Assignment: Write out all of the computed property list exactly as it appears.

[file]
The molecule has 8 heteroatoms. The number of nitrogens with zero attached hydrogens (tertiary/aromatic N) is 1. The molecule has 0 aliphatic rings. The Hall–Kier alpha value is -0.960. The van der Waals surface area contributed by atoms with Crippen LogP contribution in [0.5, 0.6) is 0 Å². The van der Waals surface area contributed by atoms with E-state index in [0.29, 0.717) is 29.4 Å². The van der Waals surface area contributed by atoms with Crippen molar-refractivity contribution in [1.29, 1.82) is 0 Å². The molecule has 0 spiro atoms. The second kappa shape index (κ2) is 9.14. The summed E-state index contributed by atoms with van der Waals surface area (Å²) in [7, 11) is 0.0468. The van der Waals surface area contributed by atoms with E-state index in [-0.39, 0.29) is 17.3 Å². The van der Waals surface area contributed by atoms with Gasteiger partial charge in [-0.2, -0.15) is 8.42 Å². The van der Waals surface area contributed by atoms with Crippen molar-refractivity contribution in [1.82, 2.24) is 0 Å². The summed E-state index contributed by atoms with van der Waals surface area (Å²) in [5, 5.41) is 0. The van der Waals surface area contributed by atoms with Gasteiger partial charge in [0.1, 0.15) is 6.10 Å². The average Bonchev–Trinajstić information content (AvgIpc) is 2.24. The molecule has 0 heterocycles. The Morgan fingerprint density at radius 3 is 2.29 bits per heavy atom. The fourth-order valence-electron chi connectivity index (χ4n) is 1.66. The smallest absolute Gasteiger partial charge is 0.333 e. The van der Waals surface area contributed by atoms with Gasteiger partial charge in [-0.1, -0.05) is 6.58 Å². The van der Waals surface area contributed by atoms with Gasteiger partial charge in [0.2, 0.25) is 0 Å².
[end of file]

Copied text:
The molecule has 8 heteroatoms. The number of nitrogens with zero attached hydrogens (tertiary/aromatic N) is 1. The molecule has 0 aliphatic rings. The Hall–Kier alpha value is -0.960. The van der Waals surface area contributed by atoms with Crippen LogP contribution in [0.5, 0.6) is 0 Å². The van der Waals surface area contributed by atoms with E-state index in [0.29, 0.717) is 29.4 Å². The van der Waals surface area contributed by atoms with Crippen molar-refractivity contribution in [1.29, 1.82) is 0 Å². The molecule has 0 spiro atoms. The second kappa shape index (κ2) is 9.14. The summed E-state index contributed by atoms with van der Waals surface area (Å²) in [7, 11) is 0.0468. The van der Waals surface area contributed by atoms with E-state index in [-0.39, 0.29) is 17.3 Å². The van der Waals surface area contributed by atoms with Gasteiger partial charge in [-0.2, -0.15) is 8.42 Å². The van der Waals surface area contributed by atoms with Crippen molar-refractivity contribution in [1.82, 2.24) is 0 Å². The summed E-state index contributed by atoms with van der Waals surface area (Å²) in [5, 5.41) is 0. The van der Waals surface area contributed by atoms with Gasteiger partial charge in [0.1, 0.15) is 6.10 Å². The average Bonchev–Trinajstić information content (AvgIpc) is 2.24. The molecule has 0 heterocycles. The Morgan fingerprint density at radius 3 is 2.29 bits per heavy atom. The fourth-order valence-electron chi connectivity index (χ4n) is 1.66. The smallest absolute Gasteiger partial charge is 0.333 e. The van der Waals surface area contributed by atoms with Gasteiger partial charge in [-0.1, -0.05) is 6.58 Å². The van der Waals surface area contributed by atoms with Gasteiger partial charge in [0.2, 0.25) is 0 Å².